There tend to be a few reasons that pop up more frequently than others.
Changes to Financial Situation
People hit retirement, a spouse stays home with kids, having kids, aging parent in need of help, or some other event has a large impact on budget. When people review their finances, they make changes. Many times it impacts charitable giving.
A lot of charities are geographically bound. It might be a shelter for the metro area, or a outreach to an immigrant community in the city. Having proximity to the nonprofit creates a sense of community and helps drive the need to get involved. If I run an after school literacy program in Minneapolis that you support, but then you move to Miami it would make sense for you to stop donating.
Changes in Seasons of Life
When I was a kid I was involved in cub scouts and later boy scouts. I loved camping and learning about the outdoors. My parents donated to the organization in addition to any membership dues and fees. When my brothers and I left so did their support.
When we invite people to join us in our nonprofits we are inviting them into an area of major passion for us. With strong passion comes strong opinions that can lead to a stubbornness around how things ought to be. Conflict is going to happen, and when we don’t expect it, or respond to it poorly, we loose people who shared our passion. Life with people is a messy endeavor, but we must work together on the hard problems before us today.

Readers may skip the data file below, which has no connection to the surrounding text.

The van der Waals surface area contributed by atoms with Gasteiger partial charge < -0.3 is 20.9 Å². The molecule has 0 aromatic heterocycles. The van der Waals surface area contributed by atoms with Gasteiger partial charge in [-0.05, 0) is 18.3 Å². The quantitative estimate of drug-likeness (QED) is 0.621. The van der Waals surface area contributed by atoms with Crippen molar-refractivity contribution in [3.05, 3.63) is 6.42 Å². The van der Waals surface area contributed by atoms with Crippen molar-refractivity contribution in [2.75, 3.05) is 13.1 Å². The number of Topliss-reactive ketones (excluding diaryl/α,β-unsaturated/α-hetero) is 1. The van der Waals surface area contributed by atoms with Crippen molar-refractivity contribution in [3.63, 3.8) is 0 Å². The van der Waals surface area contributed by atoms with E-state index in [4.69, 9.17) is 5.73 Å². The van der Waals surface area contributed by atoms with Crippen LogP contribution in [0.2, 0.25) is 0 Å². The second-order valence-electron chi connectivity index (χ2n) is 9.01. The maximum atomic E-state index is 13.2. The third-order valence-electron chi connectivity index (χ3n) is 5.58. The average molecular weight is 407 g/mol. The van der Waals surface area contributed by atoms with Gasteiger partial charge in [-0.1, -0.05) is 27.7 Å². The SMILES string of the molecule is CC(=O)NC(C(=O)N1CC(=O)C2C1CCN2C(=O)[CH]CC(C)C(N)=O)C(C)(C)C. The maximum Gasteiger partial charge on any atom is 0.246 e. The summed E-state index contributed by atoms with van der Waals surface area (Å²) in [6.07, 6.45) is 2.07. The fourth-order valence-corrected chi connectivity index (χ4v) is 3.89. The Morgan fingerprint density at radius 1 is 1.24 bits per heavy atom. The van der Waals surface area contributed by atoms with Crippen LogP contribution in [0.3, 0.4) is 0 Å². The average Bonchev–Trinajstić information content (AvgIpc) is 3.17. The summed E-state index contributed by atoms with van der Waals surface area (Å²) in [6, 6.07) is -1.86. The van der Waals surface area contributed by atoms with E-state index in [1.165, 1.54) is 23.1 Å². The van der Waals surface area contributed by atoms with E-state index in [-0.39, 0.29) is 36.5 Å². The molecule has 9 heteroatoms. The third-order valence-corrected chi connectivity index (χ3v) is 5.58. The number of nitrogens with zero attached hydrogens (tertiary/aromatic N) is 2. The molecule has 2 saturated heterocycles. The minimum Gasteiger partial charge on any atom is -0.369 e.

Major Life Events
It could be a death, a birth, a major accident, or some other event that causes people to assess life and make changes. Many people who loose loved ones to cancer get involved with nonprofits that help with research & support. Having a friend move to an abuse shelter could spark a new passion. Children are major life events that are so full of unknowns that could lead to changes in donations.
But, the biggest reason people stop supporting a charity…
They stopped engaging with your mission
Ask someone why they stopped giving and you’ll hear any of the reasons above. Yet we know exceptions to each of those. Each of those exceptions will have one thing in common – they are in love with your mission, and how you are doing it. They are likely so in love with it that they volunteer, participate, and promote your nonprofit.
The obvious follow up to your question would be how to keep donors around. The answer is to keep them involved, informed, and to tell good stories of your work.